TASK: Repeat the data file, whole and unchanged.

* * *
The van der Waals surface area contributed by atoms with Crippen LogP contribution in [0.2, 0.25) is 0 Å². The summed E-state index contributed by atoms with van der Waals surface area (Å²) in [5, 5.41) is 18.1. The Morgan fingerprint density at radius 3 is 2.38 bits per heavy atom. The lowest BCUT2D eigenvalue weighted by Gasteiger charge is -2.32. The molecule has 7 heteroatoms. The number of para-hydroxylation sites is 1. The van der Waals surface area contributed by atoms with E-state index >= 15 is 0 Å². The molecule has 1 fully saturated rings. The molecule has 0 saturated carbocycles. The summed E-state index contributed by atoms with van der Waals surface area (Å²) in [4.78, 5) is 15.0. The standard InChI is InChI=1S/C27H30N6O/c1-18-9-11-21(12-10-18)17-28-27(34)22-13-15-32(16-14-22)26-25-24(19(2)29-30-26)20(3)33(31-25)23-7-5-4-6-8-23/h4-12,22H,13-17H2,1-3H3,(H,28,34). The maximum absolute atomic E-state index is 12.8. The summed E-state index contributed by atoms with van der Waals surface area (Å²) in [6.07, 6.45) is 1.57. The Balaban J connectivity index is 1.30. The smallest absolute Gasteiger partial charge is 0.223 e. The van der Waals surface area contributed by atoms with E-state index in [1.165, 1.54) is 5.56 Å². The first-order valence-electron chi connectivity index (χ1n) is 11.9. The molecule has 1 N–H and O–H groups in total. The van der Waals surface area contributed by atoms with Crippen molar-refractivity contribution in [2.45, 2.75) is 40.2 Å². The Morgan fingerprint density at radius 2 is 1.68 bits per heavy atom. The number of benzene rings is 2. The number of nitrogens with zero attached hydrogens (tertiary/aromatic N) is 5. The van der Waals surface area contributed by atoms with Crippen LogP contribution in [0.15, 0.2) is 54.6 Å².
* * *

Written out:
The van der Waals surface area contributed by atoms with Crippen LogP contribution in [0.2, 0.25) is 0 Å². The summed E-state index contributed by atoms with van der Waals surface area (Å²) in [5, 5.41) is 18.1. The Morgan fingerprint density at radius 3 is 2.38 bits per heavy atom. The lowest BCUT2D eigenvalue weighted by Gasteiger charge is -2.32. The molecule has 7 heteroatoms. The number of para-hydroxylation sites is 1. The van der Waals surface area contributed by atoms with E-state index >= 15 is 0 Å². The molecule has 1 fully saturated rings. The molecule has 0 saturated carbocycles. The summed E-state index contributed by atoms with van der Waals surface area (Å²) in [4.78, 5) is 15.0. The standard InChI is InChI=1S/C27H30N6O/c1-18-9-11-21(12-10-18)17-28-27(34)22-13-15-32(16-14-22)26-25-24(19(2)29-30-26)20(3)33(31-25)23-7-5-4-6-8-23/h4-12,22H,13-17H2,1-3H3,(H,28,34). The maximum absolute atomic E-state index is 12.8. The summed E-state index contributed by atoms with van der Waals surface area (Å²) in [6.07, 6.45) is 1.57. The Balaban J connectivity index is 1.30. The smallest absolute Gasteiger partial charge is 0.223 e. The van der Waals surface area contributed by atoms with E-state index in [1.165, 1.54) is 5.56 Å². The first-order valence-electron chi connectivity index (χ1n) is 11.9. The molecule has 1 N–H and O–H groups in total. The van der Waals surface area contributed by atoms with Crippen molar-refractivity contribution in [2.45, 2.75) is 40.2 Å². The Morgan fingerprint density at radius 2 is 1.68 bits per heavy atom. The number of benzene rings is 2. The number of nitrogens with zero attached hydrogens (tertiary/aromatic N) is 5. The van der Waals surface area contributed by atoms with Crippen LogP contribution in [0.15, 0.2) is 54.6 Å².